Background Coronaviruses are the diverse group of RNA virus. From 1960, six strains of human coronaviruses have emerged that includes SARS-CoV and the recent infection by deadly MERS-CoV which is now going to cause another outbreak. Prevention of these viruses is urgent and a universal vaccine for all strain could be a promising solution in this circumstance. In this study we aimed to design an epitope based vaccine against all strain of human coronavirus. Results Multiple sequence alignment (MSA) approach was employed among spike (S), membrane (M), enveloped (E) and nucleocapsid (N) protein and replicase polyprotein 1ab to identify which one is highly conserve in all coronaviruses strains. Next, we use various in silico tools to predict consensus immunogenic and conserved peptide. We found that conserved region is present only in the RNA directed RNA polymerase protein. In this protein we identified one epitope WDYPKCDRA is highly immunogenic and 100% conserved among all available human coronavirus strains. Conclusions Here we suggest in vivo study of our identified novel peptide antigen in RNA directed RNA polymerase protein for universal vaccine – which may be the way to prevent all human coronavirus disease. PMID:24884408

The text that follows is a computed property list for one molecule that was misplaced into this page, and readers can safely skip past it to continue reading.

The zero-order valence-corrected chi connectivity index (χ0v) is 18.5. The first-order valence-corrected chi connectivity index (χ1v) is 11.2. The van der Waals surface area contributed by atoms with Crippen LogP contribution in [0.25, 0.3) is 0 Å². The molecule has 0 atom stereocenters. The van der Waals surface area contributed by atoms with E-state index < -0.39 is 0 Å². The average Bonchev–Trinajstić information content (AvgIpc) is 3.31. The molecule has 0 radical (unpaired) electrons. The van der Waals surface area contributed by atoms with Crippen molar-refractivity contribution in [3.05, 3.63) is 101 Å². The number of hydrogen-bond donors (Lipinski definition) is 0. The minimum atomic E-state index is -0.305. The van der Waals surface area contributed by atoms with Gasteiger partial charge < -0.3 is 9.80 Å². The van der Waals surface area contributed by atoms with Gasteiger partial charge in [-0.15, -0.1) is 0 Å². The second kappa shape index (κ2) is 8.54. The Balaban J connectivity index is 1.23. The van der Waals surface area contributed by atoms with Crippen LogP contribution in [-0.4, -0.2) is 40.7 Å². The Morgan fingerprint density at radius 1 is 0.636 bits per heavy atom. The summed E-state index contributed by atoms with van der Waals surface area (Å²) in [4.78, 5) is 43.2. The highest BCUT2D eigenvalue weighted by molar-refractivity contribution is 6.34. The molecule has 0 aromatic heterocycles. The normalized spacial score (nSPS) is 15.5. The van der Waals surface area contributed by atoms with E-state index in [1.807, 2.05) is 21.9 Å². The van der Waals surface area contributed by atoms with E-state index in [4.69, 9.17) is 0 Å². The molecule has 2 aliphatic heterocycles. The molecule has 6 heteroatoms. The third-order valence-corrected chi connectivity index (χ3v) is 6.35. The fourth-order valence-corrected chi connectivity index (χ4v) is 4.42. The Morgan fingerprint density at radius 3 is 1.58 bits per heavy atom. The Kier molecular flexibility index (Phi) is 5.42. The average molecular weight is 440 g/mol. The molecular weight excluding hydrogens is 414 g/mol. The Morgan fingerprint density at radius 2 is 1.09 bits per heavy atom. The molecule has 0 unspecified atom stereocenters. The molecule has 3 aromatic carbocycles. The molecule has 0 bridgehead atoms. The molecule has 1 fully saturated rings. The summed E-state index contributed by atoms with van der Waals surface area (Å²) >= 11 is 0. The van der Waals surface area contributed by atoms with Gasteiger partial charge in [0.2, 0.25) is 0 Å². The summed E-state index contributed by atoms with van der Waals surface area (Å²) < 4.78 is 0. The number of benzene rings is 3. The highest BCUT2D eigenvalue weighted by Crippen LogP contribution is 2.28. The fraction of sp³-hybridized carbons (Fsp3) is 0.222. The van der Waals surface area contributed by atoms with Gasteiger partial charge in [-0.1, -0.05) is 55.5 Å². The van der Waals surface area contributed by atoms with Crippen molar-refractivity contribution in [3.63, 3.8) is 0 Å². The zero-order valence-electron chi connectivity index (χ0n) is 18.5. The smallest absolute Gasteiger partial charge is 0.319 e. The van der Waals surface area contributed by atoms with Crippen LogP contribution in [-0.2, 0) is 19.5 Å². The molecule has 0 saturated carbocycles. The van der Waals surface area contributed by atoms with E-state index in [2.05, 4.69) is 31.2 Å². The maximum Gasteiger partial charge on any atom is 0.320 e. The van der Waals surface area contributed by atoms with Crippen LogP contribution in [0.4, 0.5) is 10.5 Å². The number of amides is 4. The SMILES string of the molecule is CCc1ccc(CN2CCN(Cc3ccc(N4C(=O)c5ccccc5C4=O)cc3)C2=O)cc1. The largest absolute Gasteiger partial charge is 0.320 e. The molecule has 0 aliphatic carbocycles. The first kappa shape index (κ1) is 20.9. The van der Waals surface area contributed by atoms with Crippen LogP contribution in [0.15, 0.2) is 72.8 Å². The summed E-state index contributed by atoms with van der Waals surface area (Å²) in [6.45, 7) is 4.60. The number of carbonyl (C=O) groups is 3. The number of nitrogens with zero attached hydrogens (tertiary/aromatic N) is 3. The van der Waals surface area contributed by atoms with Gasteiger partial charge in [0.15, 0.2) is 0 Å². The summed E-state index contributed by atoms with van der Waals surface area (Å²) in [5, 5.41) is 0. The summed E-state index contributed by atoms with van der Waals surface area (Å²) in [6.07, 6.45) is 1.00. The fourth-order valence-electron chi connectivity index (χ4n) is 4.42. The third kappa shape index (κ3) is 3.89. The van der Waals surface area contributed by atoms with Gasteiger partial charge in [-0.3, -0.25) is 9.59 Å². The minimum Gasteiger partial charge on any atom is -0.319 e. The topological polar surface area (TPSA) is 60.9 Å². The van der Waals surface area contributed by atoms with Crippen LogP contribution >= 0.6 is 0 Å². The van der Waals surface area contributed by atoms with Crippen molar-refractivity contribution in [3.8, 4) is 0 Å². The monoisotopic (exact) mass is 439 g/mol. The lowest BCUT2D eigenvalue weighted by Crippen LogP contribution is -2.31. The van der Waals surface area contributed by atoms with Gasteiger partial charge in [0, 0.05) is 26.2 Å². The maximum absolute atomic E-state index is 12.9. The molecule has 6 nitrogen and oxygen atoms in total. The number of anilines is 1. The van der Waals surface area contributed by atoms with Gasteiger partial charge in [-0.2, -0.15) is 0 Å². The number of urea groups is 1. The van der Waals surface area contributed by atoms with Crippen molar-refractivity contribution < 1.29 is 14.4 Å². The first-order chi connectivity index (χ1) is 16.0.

3. Several Novel Nuclear Envelope Transmembrane Proteins Identified in Skeletal Muscle Have Cytoskeletal Associations*

    PubMed Central

    Wilkie, Gavin S.; Korfali, Nadia; Swanson, Selene K.; Malik, Poonam; Srsen, Vlastimil; Batrakou, Dzmitry G.; de las Heras, Jose; Zuleger, Nikolaj; Kerr, Alastair R. W.; Florens, Laurence; Schirmer, Eric C.

    2011-01-01